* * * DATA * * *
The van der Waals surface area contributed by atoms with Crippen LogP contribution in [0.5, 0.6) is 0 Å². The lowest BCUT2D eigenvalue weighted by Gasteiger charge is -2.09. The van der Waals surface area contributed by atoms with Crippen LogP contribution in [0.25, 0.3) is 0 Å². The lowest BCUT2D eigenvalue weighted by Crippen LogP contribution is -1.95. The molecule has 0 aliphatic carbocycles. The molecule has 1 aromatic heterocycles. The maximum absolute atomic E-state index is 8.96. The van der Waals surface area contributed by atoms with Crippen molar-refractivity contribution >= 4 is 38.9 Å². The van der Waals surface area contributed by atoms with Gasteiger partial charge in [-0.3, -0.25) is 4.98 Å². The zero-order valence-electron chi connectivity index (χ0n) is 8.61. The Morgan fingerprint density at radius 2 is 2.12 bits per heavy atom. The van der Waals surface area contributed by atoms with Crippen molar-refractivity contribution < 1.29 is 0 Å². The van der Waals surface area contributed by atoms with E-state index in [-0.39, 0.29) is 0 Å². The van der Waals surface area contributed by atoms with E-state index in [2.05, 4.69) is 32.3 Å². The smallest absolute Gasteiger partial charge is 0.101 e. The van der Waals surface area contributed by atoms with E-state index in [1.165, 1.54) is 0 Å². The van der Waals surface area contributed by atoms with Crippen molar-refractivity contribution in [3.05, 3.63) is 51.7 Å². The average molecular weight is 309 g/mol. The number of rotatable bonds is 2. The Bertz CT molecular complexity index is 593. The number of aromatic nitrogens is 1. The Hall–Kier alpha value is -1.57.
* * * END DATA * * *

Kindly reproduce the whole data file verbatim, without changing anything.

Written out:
The van der Waals surface area contributed by atoms with Crippen LogP contribution in [0.5, 0.6) is 0 Å². The lowest BCUT2D eigenvalue weighted by Gasteiger charge is -2.09. The van der Waals surface area contributed by atoms with Crippen LogP contribution in [0.25, 0.3) is 0 Å². The lowest BCUT2D eigenvalue weighted by Crippen LogP contribution is -1.95. The molecule has 0 aliphatic carbocycles. The molecule has 1 aromatic heterocycles. The maximum absolute atomic E-state index is 8.96. The van der Waals surface area contributed by atoms with Crippen molar-refractivity contribution >= 4 is 38.9 Å². The van der Waals surface area contributed by atoms with Gasteiger partial charge in [-0.3, -0.25) is 4.98 Å². The zero-order valence-electron chi connectivity index (χ0n) is 8.61. The Morgan fingerprint density at radius 2 is 2.12 bits per heavy atom. The van der Waals surface area contributed by atoms with Crippen molar-refractivity contribution < 1.29 is 0 Å². The van der Waals surface area contributed by atoms with E-state index in [-0.39, 0.29) is 0 Å². The van der Waals surface area contributed by atoms with E-state index in [2.05, 4.69) is 32.3 Å². The smallest absolute Gasteiger partial charge is 0.101 e. The van der Waals surface area contributed by atoms with E-state index in [1.165, 1.54) is 0 Å². The van der Waals surface area contributed by atoms with Crippen molar-refractivity contribution in [3.05, 3.63) is 51.7 Å². The average molecular weight is 309 g/mol. The number of rotatable bonds is 2. The Bertz CT molecular complexity index is 593. The number of aromatic nitrogens is 1. The Hall–Kier alpha value is -1.57.